Editor: Harlan J. Kwiatek, CPA, J.D., LL.M.
Time and again we hear how small businesses drive the U.S. economy. According to a 2009 report by the Small Business Administration Office of Advocacy, 1 small businesses create most of the nation’s new jobs, employ about half of its private sector workforce, and provide half of its nonfarm, private real gross domestic product.
Despite their strong contribution to the nation’s economy, small businesses face significant challenges in the current economic climate in a number of areas, not the least of which is the ability to access capital in a difficult financial market. In addition, small businesses face difficulties obtaining affordable health insurance and hiring and retaining a qualified workforce. Small businesses also cite taxes and regulatory policies as significant challenges to their success.
The issues of taxes and regulation—from a state perspective—may often be overlooked in structuring small businesses, many of which are organized as passthrough entities, such as partnerships, limited liability companies (LLCs), and S corporations. 2 State taxation of passthrough entities and their owners varies widely, with rules often dependent upon the type of entity involved and differing markedly from state to state and from a federal perspective. As a result, entities and their owners may face substantially different tax consequences based on their organizational structure, business operations, types of income, tax elections, and states in which they operate. In addition, state rules that impose compliance obligations on passthrough entities and their owners, even where a connection with a state may be limited, lead to burdensome reporting requirements that may trip up even the most well-intentioned business owners and advisers.
The move by a number of states toward mandatory withholding or estimated tax payment requirements by passthrough entities further complicates an already challenging tax regime. The adoption of hybrid tax structures such as those adopted in Ohio with the commercial activities tax, Michigan with the business tax, and Texas with the margin tax expand the reach of state tax laws to entities previously not subject to entity-level taxes. Given the potential of significant penalties as a result of the failure to comply with tax reporting obligations, business owners and their advisers should become familiar with the state and local laws, regulations, and policies that apply to passthrough entities. The above concerns are important considerations whether a passthrough entity is currently doing business outside its home state or is seeking to expand its geographic footprint.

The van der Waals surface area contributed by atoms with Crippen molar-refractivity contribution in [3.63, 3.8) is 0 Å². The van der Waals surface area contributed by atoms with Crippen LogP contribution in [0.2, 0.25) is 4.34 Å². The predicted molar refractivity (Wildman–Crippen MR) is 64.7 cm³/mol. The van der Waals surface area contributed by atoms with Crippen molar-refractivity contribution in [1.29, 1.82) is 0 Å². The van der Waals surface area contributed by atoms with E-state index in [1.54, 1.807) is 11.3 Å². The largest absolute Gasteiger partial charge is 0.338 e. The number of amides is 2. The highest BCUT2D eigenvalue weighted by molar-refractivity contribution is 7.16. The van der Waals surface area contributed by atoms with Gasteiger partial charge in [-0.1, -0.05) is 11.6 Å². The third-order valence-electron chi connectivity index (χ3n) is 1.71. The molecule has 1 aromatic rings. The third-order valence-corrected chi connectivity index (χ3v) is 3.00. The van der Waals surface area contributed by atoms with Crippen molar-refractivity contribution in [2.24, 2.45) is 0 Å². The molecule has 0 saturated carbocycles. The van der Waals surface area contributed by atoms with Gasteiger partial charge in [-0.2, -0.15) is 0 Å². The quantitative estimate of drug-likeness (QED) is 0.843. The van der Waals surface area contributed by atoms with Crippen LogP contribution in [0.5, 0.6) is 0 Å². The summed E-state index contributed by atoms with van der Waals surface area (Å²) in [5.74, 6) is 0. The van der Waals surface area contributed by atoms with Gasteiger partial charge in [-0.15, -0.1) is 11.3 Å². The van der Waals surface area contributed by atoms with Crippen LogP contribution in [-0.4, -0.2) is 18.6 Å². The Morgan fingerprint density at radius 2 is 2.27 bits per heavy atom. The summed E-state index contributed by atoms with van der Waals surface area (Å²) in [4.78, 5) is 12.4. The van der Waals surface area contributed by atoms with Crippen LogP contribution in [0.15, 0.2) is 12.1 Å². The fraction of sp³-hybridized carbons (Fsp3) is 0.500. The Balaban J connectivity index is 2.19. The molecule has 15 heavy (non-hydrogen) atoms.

This column highlights areas of concern regarding the taxation of passthrough entities, including entity classification, conformity to federal tax conduit treatment, and tax reporting obligations. Because this item does not provide guidance on specific state rules, passthrough entity owners and their advisers are directed to seek out clear and specific guidance regarding the taxation of passthrough entities in the states of concern.
Determining state conformity to the federal entity classification is an important first step in understanding the potential state tax aspects of passthrough entities and their owners. In general, states automatically conform to the federal entity classification of partnerships, S corporations, LLCs, and limited liability partnerships (LLPs); however, there are differences.
For example, Arkansas follows the federal S corporation election, but that election and shareholder consents must be filed with the Arkansas director of the Department of Finance and Administration in the same manner and at the same time as required for federal tax purposes for the election to apply for state tax purposes. 3 If a corporation fails to make a state election as required by law, it will be treated as a C corporation. In addition, failure on the part of nonresident shareholders to timely file Arkansas personal income tax returns reporting tax due on their distributive share of income will result in revocation of the S corporation election.
Georgia conforms to the federal S corporation election only if all stockholders are subject to tax in Georgia on their portion of corporate income or if all nonresident stockholders pay Georgia income tax on their portion of corporate income. 4 New Jersey requires that a state-specific election (Form CBT-2553, New Jersey S Corporation or New Jersey QSSS Election) be filed with the Division of Taxation within one calendar month of the allowable federal S corporation election date. 5 New York has a similar state-specific S corporation election requirement. That election, made by timely filing Form CT-6, Election by a Federal S Corporation to Be Treated as a New York S Corporation, is valid only if:
- The corporation is a federal S corporation;
- It is subject to tax under Article 9-A or Article 32 of the tax law; and
- All the corporation’s shareholders consent to the New York S election. 6